Ellie Kemper has a simple question: "Can men be funny?"
The 33-year-old actress and comedian, who currently stars in "The Office," expounds on this query in a satirical essay in GQ's June Comedy issue. Adam Carolla, Jerry Lewis and Christopher Hitchens, eat your hearts out.
Kemper is confused about why she doesn't find the male species to be all that hilarious:
I can't exactly figure this out. Men, who certainly possess not only the savvy but also the know-how to be funny, for some reason, are just not. I began to notice this at a pretty young age, and unfortunately, a lifetime of living -- and not a little bit of regret -- hasn't done much to convince me otherwise. Why do they even try? my 7-year-old self would wonder as I watched Alan Alda flounder helplessly through yet another failed rerun of "M*A*S*H." Why is every single Korean-lady extra so much funnier than he is?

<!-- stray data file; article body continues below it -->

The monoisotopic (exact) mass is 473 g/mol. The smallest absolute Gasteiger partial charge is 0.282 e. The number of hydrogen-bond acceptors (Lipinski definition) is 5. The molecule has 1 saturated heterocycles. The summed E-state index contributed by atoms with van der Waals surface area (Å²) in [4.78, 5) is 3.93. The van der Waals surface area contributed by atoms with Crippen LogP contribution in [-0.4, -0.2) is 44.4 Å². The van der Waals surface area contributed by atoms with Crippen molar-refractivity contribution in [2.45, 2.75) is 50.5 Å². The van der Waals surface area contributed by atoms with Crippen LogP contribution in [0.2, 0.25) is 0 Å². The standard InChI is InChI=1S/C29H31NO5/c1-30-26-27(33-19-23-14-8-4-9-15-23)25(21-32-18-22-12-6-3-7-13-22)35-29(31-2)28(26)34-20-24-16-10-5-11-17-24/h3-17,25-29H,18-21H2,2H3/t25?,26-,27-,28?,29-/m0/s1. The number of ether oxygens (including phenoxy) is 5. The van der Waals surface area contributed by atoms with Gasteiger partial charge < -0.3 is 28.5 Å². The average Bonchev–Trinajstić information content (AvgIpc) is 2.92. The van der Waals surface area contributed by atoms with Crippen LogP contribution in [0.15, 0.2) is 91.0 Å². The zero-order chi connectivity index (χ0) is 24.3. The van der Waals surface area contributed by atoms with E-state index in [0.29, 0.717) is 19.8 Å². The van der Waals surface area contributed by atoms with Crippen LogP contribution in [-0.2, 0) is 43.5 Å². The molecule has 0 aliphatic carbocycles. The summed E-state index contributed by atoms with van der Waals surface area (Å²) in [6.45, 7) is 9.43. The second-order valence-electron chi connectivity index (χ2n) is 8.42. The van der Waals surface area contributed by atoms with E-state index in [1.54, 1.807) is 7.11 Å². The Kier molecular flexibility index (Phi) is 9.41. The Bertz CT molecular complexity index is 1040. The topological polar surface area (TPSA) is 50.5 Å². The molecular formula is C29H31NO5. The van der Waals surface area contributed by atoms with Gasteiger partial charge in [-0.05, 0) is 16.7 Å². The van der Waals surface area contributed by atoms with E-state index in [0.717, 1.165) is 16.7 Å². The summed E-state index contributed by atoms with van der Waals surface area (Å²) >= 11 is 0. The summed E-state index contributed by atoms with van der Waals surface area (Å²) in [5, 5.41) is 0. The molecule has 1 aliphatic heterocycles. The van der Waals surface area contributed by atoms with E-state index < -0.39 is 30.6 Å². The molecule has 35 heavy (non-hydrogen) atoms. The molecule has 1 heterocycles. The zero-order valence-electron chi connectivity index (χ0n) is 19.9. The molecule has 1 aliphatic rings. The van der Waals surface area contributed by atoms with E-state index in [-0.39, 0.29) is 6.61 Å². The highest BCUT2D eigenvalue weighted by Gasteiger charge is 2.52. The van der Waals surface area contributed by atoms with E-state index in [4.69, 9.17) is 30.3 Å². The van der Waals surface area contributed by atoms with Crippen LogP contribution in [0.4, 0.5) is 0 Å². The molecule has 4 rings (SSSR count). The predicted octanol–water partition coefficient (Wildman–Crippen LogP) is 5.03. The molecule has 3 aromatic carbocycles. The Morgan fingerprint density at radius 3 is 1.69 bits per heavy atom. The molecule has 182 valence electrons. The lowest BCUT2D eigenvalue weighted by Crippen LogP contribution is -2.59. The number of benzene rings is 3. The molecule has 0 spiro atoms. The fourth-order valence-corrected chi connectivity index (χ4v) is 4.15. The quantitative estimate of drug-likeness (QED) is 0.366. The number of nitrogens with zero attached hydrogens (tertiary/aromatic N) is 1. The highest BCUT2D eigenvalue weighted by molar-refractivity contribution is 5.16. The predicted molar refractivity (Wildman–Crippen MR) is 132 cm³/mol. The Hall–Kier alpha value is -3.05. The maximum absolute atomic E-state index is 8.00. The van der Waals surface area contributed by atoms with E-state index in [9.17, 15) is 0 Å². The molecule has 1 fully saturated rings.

Probably because ladies are just genetically predisposed to a life of humor! Kemper expounds:
We women, with our sumptuous breasts and our shapely hips, have to be funny in order literally to survive. Our curves render us useless for just about anything except cracking wise and quip-firing. Sometimes our breasts are so big that we actually can't move; we have no choice but to sit very still in one place and come up with joke after joke. Sometimes -- though rare -- our hips are so wide, that we physically cannot fit through the exit door of the comedy club that our office co-workers dragged us to after happy hour. So the only option available to us is to stay inside the comedy club, absorbing comedy act after comedy act, and in so doing, completing the full transformation from comedy student to comedy master.
Kemper's essay not only makes us laugh out loud but also puts into stark perspective how ridiculous the questions "Are men funny?" "Are women funny?" and "Is one gender funnier than the other?" are in the first place.
Unfortunately, as The Cut's Kat Stoeffel points out, many of GQ's male commenters don't seem to realize that Kemper's essay is, in fact, satire. Sigh.. dudes have no sense of humor.
To read Kemper's full essay, click over to GQ.